Home > RPGs as a Medium > Letting Players Tell Their Story

Letting Players Tell Their Story

I’ve been meditating recently on what we mean by “collaborative story telling”. Clearly we’re talking, here, about the way in which the creativity of the GM and the creativity of the players interact at the table, but I wonder if it’s as simple as saying it, or if it’s deeper than that.

Specifically, when I’m building a campaign to be played, I have a rough idea of the plot of the story I want to tell. However, other than reacting to things going on the in the world, I’m not sure what input the players have on the story. What kind of opportunities for authorship do I present them. I have mentioned before the power of player authorship and how it can lead to some rockmost moments, so I don’t think I’m squashing their creativity and ability to express it in the story. However, I think the next time I’m sitting with a player making their PC, I’m going to ask them, “What is the story you want to tell with this character?”

In the past, I’ve tried to guess what the stories a player wanted to tell about their character were, but that seems imprecise and somewhat presumptuous of me. If I ask, I envision them saying things like, “I want it to be the story of him buying off these disadvantages to do with trust and lying,” or, “…of her bringing her father’s killers to justice,” or, “…of spreading his devotion to the Dual God to the heathens in this region.” This would help me look for and build opportunities for those stories to occur in tandem with, if not tightly integrated into, the story of the whole campaign.

Now, just as with a player’s character ideas, I think you have to play referee a bit. If the zealous preaching about the Dual God will be disruptive and unfun because the “heathens” have a strong culture and are zealots themselves, then you have to find a way to guide the player. I think you’re entirely within your rights to tell a player that an idea sounds cool, but that something about the setting makes it less cool. You needn’t explain it to them, just like other aspects of their character. Asking a bunch of questions to find out what about the idea is most appealing to them might lead to other, better ideas.

Finally, I’d be wary of being too married to an idea. It wouldn’t hurt to say this to the player up front; when the wheels hit the road, neither one of you knows where the campaign will ultimately go. If the player wants to call an audible and tell a different story, that’s perfectly fine. The goal is to help figure out what kinds of opportunities they’ll be looking for to let their character grow, not about locking them into a choice they made before they could really know anything about the setting.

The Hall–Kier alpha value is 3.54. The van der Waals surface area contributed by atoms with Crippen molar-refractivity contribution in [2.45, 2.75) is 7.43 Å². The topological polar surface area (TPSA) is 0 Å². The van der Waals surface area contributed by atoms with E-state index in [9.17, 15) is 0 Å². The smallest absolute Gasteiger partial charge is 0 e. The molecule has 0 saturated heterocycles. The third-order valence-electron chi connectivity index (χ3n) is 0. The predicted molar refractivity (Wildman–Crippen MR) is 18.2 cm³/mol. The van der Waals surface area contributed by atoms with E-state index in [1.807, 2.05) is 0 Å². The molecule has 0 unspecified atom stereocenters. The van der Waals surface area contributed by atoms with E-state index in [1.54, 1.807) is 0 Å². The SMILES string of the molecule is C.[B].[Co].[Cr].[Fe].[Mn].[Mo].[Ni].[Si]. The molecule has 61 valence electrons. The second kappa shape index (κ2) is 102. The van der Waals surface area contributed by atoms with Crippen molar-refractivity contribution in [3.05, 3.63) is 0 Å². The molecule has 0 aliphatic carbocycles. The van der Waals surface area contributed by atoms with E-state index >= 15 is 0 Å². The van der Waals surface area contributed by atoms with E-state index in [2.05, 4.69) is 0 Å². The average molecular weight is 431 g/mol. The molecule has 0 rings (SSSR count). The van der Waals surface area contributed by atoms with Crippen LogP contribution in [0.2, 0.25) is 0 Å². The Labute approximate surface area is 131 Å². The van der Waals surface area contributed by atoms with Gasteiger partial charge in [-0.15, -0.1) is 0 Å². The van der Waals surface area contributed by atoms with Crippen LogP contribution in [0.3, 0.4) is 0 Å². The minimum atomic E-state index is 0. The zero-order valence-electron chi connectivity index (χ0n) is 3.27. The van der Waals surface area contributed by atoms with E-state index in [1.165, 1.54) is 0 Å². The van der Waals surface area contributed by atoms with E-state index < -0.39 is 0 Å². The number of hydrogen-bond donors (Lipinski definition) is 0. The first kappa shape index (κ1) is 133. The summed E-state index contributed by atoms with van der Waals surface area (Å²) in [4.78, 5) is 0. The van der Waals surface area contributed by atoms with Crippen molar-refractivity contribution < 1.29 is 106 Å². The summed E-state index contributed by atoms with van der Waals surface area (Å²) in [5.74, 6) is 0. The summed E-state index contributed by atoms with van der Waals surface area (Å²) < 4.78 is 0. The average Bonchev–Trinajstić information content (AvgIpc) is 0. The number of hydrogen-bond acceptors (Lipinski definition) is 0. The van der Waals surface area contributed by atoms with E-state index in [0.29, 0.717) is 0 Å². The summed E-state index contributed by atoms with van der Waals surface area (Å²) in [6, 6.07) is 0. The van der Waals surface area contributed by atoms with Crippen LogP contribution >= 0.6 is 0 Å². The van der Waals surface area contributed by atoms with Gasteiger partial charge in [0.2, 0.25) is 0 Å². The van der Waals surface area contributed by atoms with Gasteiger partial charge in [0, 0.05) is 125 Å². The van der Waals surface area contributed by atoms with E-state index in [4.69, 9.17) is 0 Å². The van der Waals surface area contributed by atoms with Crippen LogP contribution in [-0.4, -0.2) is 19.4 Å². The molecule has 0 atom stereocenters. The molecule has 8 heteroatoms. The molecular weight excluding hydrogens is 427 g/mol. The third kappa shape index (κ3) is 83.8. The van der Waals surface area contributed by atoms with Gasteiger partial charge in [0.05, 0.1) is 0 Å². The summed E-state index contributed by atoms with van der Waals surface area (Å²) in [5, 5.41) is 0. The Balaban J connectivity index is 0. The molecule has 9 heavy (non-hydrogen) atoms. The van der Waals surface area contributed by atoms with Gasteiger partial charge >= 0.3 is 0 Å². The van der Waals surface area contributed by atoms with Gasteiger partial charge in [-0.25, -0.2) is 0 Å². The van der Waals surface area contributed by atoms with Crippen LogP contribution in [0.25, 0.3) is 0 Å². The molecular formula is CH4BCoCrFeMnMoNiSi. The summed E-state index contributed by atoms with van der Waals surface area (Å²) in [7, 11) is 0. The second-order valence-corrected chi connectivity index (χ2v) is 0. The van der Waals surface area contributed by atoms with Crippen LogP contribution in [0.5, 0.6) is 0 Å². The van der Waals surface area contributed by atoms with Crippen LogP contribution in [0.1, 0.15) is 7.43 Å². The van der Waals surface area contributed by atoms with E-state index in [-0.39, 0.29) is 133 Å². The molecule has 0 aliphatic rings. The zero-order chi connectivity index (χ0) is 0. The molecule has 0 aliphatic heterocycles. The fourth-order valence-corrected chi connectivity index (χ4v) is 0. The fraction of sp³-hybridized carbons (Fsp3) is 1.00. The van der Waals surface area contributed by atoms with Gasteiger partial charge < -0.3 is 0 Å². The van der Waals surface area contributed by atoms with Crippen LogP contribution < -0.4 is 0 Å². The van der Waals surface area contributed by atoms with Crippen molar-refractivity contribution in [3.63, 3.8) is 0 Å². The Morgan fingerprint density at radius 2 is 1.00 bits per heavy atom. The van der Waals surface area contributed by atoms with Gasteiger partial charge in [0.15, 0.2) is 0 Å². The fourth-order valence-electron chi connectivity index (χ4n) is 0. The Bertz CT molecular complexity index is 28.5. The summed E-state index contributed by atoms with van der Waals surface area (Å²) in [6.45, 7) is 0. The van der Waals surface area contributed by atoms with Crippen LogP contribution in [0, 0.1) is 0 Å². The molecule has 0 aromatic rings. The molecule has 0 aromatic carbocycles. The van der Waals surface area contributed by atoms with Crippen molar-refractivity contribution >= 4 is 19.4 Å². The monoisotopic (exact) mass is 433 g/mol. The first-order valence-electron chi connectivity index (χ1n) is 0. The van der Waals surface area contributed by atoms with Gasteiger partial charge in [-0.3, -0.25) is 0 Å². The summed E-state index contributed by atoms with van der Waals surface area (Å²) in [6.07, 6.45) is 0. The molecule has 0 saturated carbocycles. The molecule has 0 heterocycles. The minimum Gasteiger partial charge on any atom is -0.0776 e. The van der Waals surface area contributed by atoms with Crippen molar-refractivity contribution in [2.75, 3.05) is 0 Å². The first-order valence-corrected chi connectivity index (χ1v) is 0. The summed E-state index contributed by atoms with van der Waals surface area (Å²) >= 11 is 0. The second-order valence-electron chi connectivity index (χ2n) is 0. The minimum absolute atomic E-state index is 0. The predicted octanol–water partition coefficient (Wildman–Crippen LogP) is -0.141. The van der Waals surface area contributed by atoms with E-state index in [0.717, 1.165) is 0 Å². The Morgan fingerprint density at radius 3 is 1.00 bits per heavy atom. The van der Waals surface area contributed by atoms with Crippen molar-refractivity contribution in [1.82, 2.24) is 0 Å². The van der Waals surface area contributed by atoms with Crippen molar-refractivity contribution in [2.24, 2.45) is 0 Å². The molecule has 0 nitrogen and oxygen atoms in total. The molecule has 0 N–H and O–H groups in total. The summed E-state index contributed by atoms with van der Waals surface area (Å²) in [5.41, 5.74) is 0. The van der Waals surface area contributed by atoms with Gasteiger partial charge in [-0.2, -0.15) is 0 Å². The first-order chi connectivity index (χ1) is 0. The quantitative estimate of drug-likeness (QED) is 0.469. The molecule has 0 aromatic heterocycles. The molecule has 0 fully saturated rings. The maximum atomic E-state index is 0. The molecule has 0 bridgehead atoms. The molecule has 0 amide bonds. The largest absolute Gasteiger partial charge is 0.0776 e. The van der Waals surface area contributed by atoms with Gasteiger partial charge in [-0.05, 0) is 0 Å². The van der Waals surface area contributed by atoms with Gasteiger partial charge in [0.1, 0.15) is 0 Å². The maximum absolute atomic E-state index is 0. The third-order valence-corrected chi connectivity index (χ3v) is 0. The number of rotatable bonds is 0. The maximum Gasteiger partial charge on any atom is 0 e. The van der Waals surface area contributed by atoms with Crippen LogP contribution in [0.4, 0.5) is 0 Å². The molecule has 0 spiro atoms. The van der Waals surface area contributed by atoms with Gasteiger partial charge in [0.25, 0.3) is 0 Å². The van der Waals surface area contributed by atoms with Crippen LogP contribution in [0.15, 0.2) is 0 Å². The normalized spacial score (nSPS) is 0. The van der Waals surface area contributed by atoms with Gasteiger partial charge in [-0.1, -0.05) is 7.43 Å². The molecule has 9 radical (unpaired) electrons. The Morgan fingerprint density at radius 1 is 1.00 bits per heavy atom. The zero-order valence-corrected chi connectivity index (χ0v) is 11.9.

As a quick example, I played a character named Tamlin in a fantasy/old west campaign that Stewart ran. Tamlin was very big on fitting in and would pretty much suck up to anyone who he thought was “cool” in an effort to get them to like him and let him hang around.  This led to a lot of incidents in his life where people took advantage of him or got him into trouble. I thought his story was going to be about him finding a group of people who wouldn’t take advantage of him and he’d learn to respect himself a bit. Instead, his story turned out being about the terrible things that can happen to you and how doing things people ask you to is always bad. He picked up a mild phobia of being alone and a strong don’t-tell-me-what-to-do streak. The mid-course change wasn’t bad at all, so there’s no reason to try to avoid that kind of thing.

Advertisements
Categories: RPGs as a Medium
  1. Stewart
    May 18, 2010 at 5:40 pm

    It’s interesting that you brought up Tamlin, because he’s a perfect example of characters whose stories don’t follow the GMs expectations. If you’ll recall, Tamlin had another important personality flaw as well — he was greedy and would cheat his clients. I expected him to switch sides and betray the other players, then realize that they were the only friends that he had, and give up his greedy, lying ways. But you didn’t take the bait and work for the bad guys, so it never worked out that way. It’s just as well, as the way that it did happen is better than what I had in mind anyway.

  1. No trackbacks yet.

Leave a Reply

Fill in your details below or click an icon to log in:

WordPress.com Logo

You are commenting using your WordPress.com account. Log Out / Change )

Twitter picture

You are commenting using your Twitter account. Log Out / Change )

Facebook photo

You are commenting using your Facebook account. Log Out / Change )

Google+ photo

You are commenting using your Google+ account. Log Out / Change )

Connecting to %s

%d bloggers like this: